59-One Foot in Front of the Other

 

I discovered that I could, in fact, walk. As long as I breathed carefully and kept my hand pressed against my side—which was fine, I wasn’t ready to know more about the wound anyway. I followed the soldiers to the alley and considered sheathing Shiharr but the movement to reach my back was far too much. The dagger stayed in my hand, useful for nothing but catching the light of the moon.

Quill joined me, “That’s all of them.” His voice was low, “How many wounded?”

I looked at the men, two of them were heavily leaning on their peers. “At least two.”

He nodded. “Not bad. Let’s go, then.”

I realized suddenly that I was still supposed to be leading, so I started down the alley. My ambitious steps were quickly tempered by the pain in my left side and my shoulders hunched. But I kept moving. The men followed, trailing behind us like the train of a gown…only louder and more grim. By the time we reached the end of the alley I’d sort of found my stride, perfecting the art of moving around whatever blasted betrayal was going on down there. “Hoods up, fall in formation, best you can,” I tossed the command over my shoulder, and was aware of it being passed behind me. Then I stepped into the deserted street and marched. Or. Tried to march. Shiharr still bare in my hand.

I felt Quill’s touch on my elbow, “Are you alright?”

“Yes,” I replied. But the word came out like a gasp.

He did not remove his hand, and I didn’t say anything else. Talking would only mean having to refill my lungs sooner.  I hoped Quill was right that the garrison would divide its forces between the city and the land directly outside the city walls. We had exited quite close to a city wall, but instead of making a break for the countryside we were wending through the city, toward the slums near the warehouse district and the river. We had a head start, of course, but were moving more slowly than a search party ought. And a few of the soldiers were being carried, which was certainly not very search party like. I tried not to think of how much walking we had to do. Instead, I wondered how things were going for Namal: Had the Bandui River been agreeable, and had he been able to persuade any of the prominent nymphs to trust him? Though, I didn’t know what he could possibly gain by lying to them. We were relying on the nymphs to find us a safe place in the slums, and also to start spreading the word to get out before the Nether Queen could take her revenge. Had the ravens reached our father and Ayglos? Would the messenger birds even be discovered before morning? Would that be soon enough? It would have to be. Just like my hand holding my side was enough. One foot in front of the other—not too fast. Breathe, not too deep—not too fast.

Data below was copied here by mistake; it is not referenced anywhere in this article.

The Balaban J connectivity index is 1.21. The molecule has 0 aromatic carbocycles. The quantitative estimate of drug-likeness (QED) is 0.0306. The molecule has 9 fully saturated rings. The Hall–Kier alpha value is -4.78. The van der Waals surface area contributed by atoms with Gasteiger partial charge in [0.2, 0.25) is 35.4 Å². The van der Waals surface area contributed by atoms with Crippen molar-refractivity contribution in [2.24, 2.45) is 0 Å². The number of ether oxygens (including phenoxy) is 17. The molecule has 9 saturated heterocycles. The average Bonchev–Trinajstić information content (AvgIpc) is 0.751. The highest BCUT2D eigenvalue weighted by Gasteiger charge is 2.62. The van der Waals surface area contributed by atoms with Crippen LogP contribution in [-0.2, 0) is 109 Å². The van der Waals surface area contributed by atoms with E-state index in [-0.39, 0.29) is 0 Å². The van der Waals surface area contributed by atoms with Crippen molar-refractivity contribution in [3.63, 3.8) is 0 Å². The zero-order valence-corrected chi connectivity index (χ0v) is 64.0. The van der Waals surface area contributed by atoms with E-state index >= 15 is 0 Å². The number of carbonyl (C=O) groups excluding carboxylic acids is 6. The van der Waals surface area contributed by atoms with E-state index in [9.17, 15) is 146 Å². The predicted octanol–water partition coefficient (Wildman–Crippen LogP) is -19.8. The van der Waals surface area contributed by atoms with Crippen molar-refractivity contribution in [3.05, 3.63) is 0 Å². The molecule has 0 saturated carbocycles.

The prison bell grew faint behind us, and the city grew less fine. Dogs barked here and there, and there were undoubtedly legitimate squads of soldiers pouring out from the garrison to search the surrounding area. I struggled to keep caring.

“Oy!” a voice stage whispered behind us.

Quill stiffened and I slowed hesitantly.

“Oy! There’s a group of soldiers coming behind us.”

I ventured to look over my shoulder. The speaker was the bearded thief. I couldn’t see anything behind us, but if he was right we needed to hide. I didn’t want to fight again—one, everything hurt already, and two, I didn’t want them to know we’d stayed in the city, or which direction we’d gone.

The thief came a step closer, “I have a place we can hide.”

“Alright.” I inclined my head. I was certain Quill would disagree, but he said nothing.

The thief didn’t hesitate. He took the lead and turned us down an alley so narrow we had to pass single file. On the other side, he turned right and trotted directly to the third house on the left and knocked. Nothing happened. He knocked again. When there was still no answer he stepped back and started eyeing the window. My feet slowed to a halt in front of the house. I could feel myself losing will. I wouldn’t mind going back to that alley and laying down.

Or maybe just laying down here.

I could lay down right here.

The thief stooped and gathered something off the ground and started chucking things at the windows. A light flickered to life inside.

I wobbled.

“Zare!” Quill sounded far away.

I tried to say I was alright, but the air just slipped away and I wasn’t sure where my legs were anymore. They couldn’t have gone far, though. Could they?

I heard Quill curse, and was vaguely aware of his arms around me. Then everything got very peaceful.

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